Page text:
Biosimilar medicines, equivalent biological products which have no meaningful differences from the original or reference product in terms of quality, safety or efficacy, are playing an important role in providing choice for clinicians and increasing access for patients by driving down cost to the NHS.
Warwick Smith, Director General of the British Biosimilars Association (BBA) explains: “Biological medicines are protein-based and made or derived from living organisms. Unlike traditional chemical equivalents they can be tailor-made, so they bind to specific targets
in the body and treat serious or chronic diseases. A biosimilar medicine is manufactured to be highly similar to an existing licensed ‘reference’ biological medicine after expiry of its patent.
“Biological medicines have dominated global lists of the best-selling prescription drugs. Very successful treatments for rheumatoid arthritis and autoimmune diseases have led the way and, as the industry moves forward, other disease areas such as oncology are increasingly coming to the fore in new biosimilar medicines.”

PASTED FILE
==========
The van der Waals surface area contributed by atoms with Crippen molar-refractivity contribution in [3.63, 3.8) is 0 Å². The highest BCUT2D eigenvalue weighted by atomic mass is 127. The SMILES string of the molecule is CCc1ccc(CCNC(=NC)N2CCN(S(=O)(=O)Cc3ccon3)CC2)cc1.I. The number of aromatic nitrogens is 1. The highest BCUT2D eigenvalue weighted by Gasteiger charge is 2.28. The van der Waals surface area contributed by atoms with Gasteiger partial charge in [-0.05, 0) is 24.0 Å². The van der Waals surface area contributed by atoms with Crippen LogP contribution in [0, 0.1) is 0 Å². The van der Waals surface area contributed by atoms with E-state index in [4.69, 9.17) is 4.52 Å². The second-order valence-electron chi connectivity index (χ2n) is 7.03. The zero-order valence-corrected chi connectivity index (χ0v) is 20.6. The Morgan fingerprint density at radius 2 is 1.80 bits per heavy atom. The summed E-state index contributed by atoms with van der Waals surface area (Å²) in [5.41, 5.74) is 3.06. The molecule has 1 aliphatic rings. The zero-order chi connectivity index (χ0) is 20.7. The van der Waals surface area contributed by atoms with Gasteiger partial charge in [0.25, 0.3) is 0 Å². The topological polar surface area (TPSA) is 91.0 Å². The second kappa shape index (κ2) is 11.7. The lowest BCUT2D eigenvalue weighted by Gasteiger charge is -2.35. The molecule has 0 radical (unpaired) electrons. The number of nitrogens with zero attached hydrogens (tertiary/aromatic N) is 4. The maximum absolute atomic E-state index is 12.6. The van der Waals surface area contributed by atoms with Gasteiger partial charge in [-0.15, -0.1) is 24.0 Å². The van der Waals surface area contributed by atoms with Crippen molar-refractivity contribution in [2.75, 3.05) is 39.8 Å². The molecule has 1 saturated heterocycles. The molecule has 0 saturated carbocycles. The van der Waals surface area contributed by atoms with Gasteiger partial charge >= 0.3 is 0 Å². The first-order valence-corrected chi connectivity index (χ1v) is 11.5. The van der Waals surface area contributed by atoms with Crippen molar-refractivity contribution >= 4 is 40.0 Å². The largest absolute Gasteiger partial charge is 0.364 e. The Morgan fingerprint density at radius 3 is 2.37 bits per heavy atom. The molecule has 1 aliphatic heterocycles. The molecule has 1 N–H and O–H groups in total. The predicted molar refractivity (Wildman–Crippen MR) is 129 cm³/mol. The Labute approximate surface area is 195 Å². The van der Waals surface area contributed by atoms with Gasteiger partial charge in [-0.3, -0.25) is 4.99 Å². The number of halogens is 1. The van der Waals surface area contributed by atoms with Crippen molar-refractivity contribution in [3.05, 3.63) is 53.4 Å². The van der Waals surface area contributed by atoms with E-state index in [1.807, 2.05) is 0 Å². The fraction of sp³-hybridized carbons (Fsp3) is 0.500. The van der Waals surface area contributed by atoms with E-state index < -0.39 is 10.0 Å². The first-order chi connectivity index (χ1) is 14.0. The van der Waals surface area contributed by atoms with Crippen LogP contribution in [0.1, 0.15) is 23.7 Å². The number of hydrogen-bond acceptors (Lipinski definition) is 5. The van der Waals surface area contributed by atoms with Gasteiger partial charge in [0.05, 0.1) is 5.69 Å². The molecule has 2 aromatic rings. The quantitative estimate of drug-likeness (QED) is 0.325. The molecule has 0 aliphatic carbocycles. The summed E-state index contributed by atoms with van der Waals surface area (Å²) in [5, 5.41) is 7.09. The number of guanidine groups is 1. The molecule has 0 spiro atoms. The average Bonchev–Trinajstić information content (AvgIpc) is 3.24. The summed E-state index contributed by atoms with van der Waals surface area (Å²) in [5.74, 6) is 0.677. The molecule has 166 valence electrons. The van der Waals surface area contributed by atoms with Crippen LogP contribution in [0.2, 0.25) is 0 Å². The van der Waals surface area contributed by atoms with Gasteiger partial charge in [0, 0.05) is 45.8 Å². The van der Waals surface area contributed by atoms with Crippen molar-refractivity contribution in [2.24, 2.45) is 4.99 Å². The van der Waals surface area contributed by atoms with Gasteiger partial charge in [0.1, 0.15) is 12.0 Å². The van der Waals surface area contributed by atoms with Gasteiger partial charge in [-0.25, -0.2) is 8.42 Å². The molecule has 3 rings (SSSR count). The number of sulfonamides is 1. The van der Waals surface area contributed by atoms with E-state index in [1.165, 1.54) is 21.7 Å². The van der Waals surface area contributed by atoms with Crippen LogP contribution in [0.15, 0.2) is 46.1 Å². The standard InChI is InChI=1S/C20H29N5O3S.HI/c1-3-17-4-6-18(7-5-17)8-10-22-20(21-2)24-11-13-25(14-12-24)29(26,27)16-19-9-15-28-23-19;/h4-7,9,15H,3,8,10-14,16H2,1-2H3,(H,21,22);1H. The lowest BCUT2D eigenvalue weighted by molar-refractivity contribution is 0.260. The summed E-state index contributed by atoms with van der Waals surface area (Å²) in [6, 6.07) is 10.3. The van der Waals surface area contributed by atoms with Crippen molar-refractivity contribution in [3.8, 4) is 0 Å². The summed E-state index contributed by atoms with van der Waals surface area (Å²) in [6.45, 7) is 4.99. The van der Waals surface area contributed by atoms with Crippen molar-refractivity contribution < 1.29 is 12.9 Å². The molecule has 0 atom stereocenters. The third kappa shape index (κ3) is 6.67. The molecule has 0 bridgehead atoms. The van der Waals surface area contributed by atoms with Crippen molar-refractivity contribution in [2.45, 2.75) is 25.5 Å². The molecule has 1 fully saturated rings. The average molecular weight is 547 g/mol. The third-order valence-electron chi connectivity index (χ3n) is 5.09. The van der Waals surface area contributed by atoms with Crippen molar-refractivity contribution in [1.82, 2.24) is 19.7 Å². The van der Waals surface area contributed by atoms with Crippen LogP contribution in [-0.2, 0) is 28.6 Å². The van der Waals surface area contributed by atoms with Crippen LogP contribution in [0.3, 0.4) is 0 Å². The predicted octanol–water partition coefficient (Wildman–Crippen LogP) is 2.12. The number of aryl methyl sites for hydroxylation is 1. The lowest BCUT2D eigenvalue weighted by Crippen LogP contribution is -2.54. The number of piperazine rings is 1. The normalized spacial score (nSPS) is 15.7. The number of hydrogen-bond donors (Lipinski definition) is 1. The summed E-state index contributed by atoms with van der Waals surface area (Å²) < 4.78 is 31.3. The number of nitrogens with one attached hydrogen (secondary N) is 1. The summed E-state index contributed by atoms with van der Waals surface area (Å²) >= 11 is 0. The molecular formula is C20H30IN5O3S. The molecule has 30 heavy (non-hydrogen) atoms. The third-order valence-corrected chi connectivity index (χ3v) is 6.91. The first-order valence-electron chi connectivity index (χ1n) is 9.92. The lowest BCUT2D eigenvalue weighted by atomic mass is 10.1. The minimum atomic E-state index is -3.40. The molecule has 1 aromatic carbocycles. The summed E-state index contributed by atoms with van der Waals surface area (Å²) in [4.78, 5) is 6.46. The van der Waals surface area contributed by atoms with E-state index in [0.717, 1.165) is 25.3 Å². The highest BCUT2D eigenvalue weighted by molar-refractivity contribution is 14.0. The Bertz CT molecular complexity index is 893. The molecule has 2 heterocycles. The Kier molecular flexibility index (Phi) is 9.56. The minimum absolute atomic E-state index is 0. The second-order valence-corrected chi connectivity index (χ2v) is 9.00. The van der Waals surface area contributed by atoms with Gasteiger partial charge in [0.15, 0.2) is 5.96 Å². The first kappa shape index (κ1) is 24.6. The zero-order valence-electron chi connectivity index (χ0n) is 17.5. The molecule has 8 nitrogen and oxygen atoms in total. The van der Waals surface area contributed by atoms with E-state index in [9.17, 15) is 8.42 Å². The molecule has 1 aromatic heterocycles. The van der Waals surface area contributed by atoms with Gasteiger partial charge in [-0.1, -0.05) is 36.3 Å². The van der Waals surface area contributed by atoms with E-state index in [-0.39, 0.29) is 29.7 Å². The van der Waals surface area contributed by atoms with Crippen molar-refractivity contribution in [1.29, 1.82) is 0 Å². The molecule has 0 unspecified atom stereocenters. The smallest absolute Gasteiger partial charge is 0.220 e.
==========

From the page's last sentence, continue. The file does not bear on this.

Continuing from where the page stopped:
Even before adalimumab’s high-profile patent expiry, spending on biosimilars was rising. Sang-Jin Pak, Chief Operating Officer of Samsung Bioepis, says: “Biological medicines accounted for six of the world’s best-selling drugs in 2017, and their share of healthcare spending has been rising sharply.
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